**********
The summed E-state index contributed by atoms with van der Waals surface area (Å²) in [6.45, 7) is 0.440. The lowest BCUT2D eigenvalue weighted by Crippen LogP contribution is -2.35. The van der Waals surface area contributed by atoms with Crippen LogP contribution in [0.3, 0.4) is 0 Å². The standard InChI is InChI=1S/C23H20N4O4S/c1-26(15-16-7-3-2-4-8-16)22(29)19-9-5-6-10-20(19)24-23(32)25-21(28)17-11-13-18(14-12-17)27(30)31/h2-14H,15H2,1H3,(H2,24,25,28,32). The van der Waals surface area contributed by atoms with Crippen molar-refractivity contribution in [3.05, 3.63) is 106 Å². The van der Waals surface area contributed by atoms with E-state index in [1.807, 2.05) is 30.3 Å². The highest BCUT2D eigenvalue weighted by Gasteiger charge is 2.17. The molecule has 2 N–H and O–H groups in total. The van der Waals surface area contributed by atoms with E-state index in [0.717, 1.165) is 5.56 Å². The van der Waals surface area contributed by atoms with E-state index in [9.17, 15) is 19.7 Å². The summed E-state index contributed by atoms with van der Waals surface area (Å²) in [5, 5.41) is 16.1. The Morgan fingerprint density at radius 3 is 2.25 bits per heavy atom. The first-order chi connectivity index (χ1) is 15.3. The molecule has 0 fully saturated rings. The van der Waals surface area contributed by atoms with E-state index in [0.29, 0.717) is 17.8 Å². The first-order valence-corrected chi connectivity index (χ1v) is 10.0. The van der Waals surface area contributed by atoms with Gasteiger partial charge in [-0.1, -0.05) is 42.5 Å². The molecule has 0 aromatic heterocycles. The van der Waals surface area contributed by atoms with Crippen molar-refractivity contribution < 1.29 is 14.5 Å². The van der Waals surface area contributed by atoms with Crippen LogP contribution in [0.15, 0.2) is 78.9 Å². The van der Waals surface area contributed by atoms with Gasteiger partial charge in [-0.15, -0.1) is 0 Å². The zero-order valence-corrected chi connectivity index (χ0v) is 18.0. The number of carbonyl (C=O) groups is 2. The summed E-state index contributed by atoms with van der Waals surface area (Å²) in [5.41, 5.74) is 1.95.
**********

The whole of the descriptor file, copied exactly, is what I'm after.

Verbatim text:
The summed E-state index contributed by atoms with van der Waals surface area (Å²) in [6.45, 7) is 0.440. The lowest BCUT2D eigenvalue weighted by Crippen LogP contribution is -2.35. The van der Waals surface area contributed by atoms with Crippen LogP contribution in [0.3, 0.4) is 0 Å². The standard InChI is InChI=1S/C23H20N4O4S/c1-26(15-16-7-3-2-4-8-16)22(29)19-9-5-6-10-20(19)24-23(32)25-21(28)17-11-13-18(14-12-17)27(30)31/h2-14H,15H2,1H3,(H2,24,25,28,32). The van der Waals surface area contributed by atoms with Crippen molar-refractivity contribution in [3.05, 3.63) is 106 Å². The van der Waals surface area contributed by atoms with E-state index in [1.807, 2.05) is 30.3 Å². The highest BCUT2D eigenvalue weighted by Gasteiger charge is 2.17. The molecule has 2 N–H and O–H groups in total. The van der Waals surface area contributed by atoms with E-state index in [0.717, 1.165) is 5.56 Å². The van der Waals surface area contributed by atoms with E-state index in [9.17, 15) is 19.7 Å². The summed E-state index contributed by atoms with van der Waals surface area (Å²) in [5, 5.41) is 16.1. The Morgan fingerprint density at radius 3 is 2.25 bits per heavy atom. The first-order chi connectivity index (χ1) is 15.3. The molecule has 0 fully saturated rings. The van der Waals surface area contributed by atoms with E-state index in [0.29, 0.717) is 17.8 Å². The first-order valence-corrected chi connectivity index (χ1v) is 10.0. The van der Waals surface area contributed by atoms with Gasteiger partial charge in [-0.1, -0.05) is 42.5 Å². The molecule has 0 aromatic heterocycles. The van der Waals surface area contributed by atoms with Crippen molar-refractivity contribution < 1.29 is 14.5 Å². The van der Waals surface area contributed by atoms with Crippen LogP contribution in [0.15, 0.2) is 78.9 Å². The van der Waals surface area contributed by atoms with Gasteiger partial charge in [-0.15, -0.1) is 0 Å². The zero-order valence-corrected chi connectivity index (χ0v) is 18.0. The number of carbonyl (C=O) groups is 2. The summed E-state index contributed by atoms with van der Waals surface area (Å²) in [5.41, 5.74) is 1.95.